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A Tribute to Joseph P. Overton

Published on Tuesday, July 01, 2003

By Byron S. Lamm

Joe Overton was the first person I met at the first think tank function I attended. I was skeptical about the whole notion of creating think tanks at the state level and wasn't much impressed with those I'd spoken to by telephone.I was prepared for the worst as I'd encountered many of our more suspect legislators from Indiana at the ALEC meetings.

I walked into a meeting room where a session had ended and the next one had yet to start. There was Joe, organizing the presentation that he was about to make. He was the opposite of what I'd expected. He was not a political hack eager to spew opinion. His smile, always slow to appear, but always worth the wait, put me at ease. His patient and thorough way of answering questions provided as much useful information in ten minutes as what I'd learn during the entire event.

Several years later I was traveling through Detroit on the way to Washington, DC. I’d passed Larry Reed in the terminal as he was returning from speaking at a conference in Florida. He said he’d just seen Joe who was also on his way to Washington. When I boarded my flight, there was Joe. We traded seats to sit next to each other and after noting Larry’s thoughtlessness returning to the Midwest in February with a tan, began to realize that our departure time had passed.

The pilot soon announced a lengthy delay and we disembarked to get something to eat. In the airport restaurant I noticed Joe was looking over my shoulder and smiling at something. What he was smiling at was CNN’s coverage of a jet that had slid off the runway at National Airport, our destination. After listening to me complain for several minutes, Joe jumped up and headed toward the nearest service counter. The next flight to National was also being delayed, but Joe quickly had seats for us on the next flight to Washington Dulles.

After a few calls we learned that our hotel rooms had been taken and ended up at a place in a neighborhood that Joe described as “transitional.” The transition appeared to be going from bad to worse, but it was late and it was available. Joe was in law school at the time and noted with a smile that the absence of deadbolt locks was probably a violation of several inn-keeping ordinances. That didn’t make me sleep any better even after Joe mentioned that as it was so late, much of the evening’s criminal activity had already taken place.

The first time I saw Joe make what soon became known as, "Joe's presentation," about the basics of state-based think tanks was at a workshop in Wichita that Carl Helstrom organized with SPN while he was at the Atlas Foundation. It was overwhelming. All of the questions and challenges that donors, politicians and media adversaries had hurled were answered in Joe's witty and informative delivery. After working at the Indiana Policy Review and State Policy Network for several years, I thought I'd heard it all before. Joe managed to address and invigorate those things that had seemed so obvious, but were in fact most important because we'd assumed they were obvious. He did it with wit and grace, completely oblivious to the people inching forward in their seats so that they might not miss a syllable of what he was sharing.

Many years ago Larry Reed and Joe Lehman rode with me from a Reason event in Chicago back to Midland. We stopped along the way for Larry to speak to a Rotary meeting in Ann Arbor. When we got back to Midland, Joe mentioned that he had taken up tennis. I mentioned that I'd been a tennis pro for several years. We went to the racquet club in Midland and hit balls for an hour or so. I offered some instruction to Joe regarding his forehand. As you might expect, Joe was a great student, asking good questions, willing to try something new even though it felt odd and didn't yield immediate benefits. He kept trying and eventually what I'd promised him would happen did. Joe was pretty serious as he hit the balls, but I noticed his smile as he began to smack the balls past me.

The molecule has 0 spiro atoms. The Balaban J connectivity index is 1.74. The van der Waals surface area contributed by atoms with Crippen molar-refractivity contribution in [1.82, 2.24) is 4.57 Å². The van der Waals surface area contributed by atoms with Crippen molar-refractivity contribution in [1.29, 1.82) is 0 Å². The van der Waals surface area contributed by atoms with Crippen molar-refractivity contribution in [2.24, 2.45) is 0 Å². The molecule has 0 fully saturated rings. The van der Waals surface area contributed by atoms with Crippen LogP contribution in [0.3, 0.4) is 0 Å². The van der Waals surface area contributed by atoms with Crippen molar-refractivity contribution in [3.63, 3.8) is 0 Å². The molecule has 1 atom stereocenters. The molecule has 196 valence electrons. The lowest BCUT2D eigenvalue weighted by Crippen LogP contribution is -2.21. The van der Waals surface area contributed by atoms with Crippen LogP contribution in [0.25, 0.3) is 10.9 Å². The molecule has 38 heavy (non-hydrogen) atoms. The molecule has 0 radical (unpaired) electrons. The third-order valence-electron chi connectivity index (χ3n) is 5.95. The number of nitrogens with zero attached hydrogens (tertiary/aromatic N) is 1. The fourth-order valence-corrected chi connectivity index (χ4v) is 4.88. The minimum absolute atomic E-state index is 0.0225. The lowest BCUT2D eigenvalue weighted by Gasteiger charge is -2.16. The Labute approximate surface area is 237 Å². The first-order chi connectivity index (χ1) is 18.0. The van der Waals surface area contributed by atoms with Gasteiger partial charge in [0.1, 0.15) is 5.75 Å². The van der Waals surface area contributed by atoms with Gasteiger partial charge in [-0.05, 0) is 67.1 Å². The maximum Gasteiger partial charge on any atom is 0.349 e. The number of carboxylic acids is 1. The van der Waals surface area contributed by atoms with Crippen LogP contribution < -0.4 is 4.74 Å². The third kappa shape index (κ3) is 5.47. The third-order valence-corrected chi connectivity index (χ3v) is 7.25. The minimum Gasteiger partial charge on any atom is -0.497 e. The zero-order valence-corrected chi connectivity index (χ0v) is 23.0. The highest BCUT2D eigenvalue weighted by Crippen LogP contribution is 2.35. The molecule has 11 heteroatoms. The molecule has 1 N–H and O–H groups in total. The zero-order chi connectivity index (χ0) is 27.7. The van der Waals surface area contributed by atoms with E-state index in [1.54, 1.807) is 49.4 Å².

I know that I never thanked Joe for all he did or the way that he did it. Many are intelligent and perhaps too willing to pontificate and maneuver for attribution and adulation. Joe was kind, courageous, unassuming and effective in a way we can only hope to emulate. His knowledge and organizational skills were shared in ways that were useful and inspiring.

Joe’s thoughtful generosity was recognized with the State Policy Network’s Roe Award. The award was presented to Joe at a special event in Midland, it might have been a birthday or service anniversary with Mackinac.

I remember that as he made his acceptance remarks thinking that he truly embodied the many things I admired about Tom Roe. Gifted and generous. Modest to a fault. Eager to acknowledge and thank the people he worked with. Energetic and enthusiastic about everything he did, leaving those who were fortunate enough to be around him, much the better.


Byron Lamm was Founding Executive Director and current Board Member of State Policy Network


About SPN

State Policy Network is made up of free market think tanks - at least one in every state - fighting to limit government and advance market-friendly public policy at the state and local levels. SPN and our members make the Founders' vision for the American Republic a reality as the nation's only 50-state distribution network for market-oriented public policy ideas. Our programs advance and defend American liberty and free enterprise by assisting new start-up organizations, growing existing state think tanks, recruiting talent to the think tank industry, developing strategic partnerships, and promoting the free-market state movement. Read More

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